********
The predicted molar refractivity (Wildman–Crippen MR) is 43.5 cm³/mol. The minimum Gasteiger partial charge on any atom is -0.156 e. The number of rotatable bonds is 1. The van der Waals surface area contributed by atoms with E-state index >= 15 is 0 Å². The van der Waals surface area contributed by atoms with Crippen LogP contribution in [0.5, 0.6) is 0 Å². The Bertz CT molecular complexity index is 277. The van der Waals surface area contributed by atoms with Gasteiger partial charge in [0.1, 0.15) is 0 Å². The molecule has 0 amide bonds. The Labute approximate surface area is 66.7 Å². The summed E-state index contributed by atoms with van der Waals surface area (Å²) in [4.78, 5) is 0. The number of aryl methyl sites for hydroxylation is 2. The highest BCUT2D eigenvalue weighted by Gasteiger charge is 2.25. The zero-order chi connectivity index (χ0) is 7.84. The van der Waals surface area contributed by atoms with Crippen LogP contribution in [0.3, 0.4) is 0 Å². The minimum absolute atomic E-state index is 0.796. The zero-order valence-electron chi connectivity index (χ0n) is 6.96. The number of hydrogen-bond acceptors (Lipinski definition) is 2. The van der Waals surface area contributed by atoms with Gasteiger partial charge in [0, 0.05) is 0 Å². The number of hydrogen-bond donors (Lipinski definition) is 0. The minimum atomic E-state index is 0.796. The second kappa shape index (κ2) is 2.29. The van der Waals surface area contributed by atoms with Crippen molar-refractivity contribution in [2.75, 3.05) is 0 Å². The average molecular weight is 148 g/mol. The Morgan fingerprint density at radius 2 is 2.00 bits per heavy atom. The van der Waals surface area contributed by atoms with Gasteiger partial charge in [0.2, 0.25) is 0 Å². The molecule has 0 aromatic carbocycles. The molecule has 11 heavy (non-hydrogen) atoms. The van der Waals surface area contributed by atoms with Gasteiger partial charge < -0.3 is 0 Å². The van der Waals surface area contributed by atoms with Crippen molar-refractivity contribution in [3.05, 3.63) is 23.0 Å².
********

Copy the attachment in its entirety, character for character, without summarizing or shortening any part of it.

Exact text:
The predicted molar refractivity (Wildman–Crippen MR) is 43.5 cm³/mol. The minimum Gasteiger partial charge on any atom is -0.156 e. The number of rotatable bonds is 1. The van der Waals surface area contributed by atoms with E-state index >= 15 is 0 Å². The van der Waals surface area contributed by atoms with Crippen LogP contribution in [0.5, 0.6) is 0 Å². The Bertz CT molecular complexity index is 277. The van der Waals surface area contributed by atoms with Gasteiger partial charge in [0.1, 0.15) is 0 Å². The molecule has 0 amide bonds. The Labute approximate surface area is 66.7 Å². The summed E-state index contributed by atoms with van der Waals surface area (Å²) in [4.78, 5) is 0. The number of aryl methyl sites for hydroxylation is 2. The highest BCUT2D eigenvalue weighted by Gasteiger charge is 2.25. The zero-order chi connectivity index (χ0) is 7.84. The van der Waals surface area contributed by atoms with Crippen LogP contribution in [0.3, 0.4) is 0 Å². The minimum absolute atomic E-state index is 0.796. The zero-order valence-electron chi connectivity index (χ0n) is 6.96. The number of hydrogen-bond acceptors (Lipinski definition) is 2. The van der Waals surface area contributed by atoms with Gasteiger partial charge in [0, 0.05) is 0 Å². The number of hydrogen-bond donors (Lipinski definition) is 0. The minimum atomic E-state index is 0.796. The second kappa shape index (κ2) is 2.29. The van der Waals surface area contributed by atoms with Crippen molar-refractivity contribution in [2.75, 3.05) is 0 Å². The average molecular weight is 148 g/mol. The Morgan fingerprint density at radius 2 is 2.00 bits per heavy atom. The van der Waals surface area contributed by atoms with Gasteiger partial charge in [0.2, 0.25) is 0 Å². The molecule has 0 aromatic carbocycles. The molecule has 11 heavy (non-hydrogen) atoms. The van der Waals surface area contributed by atoms with Gasteiger partial charge < -0.3 is 0 Å². The van der Waals surface area contributed by atoms with Crippen molar-refractivity contribution in [3.05, 3.63) is 23.0 Å².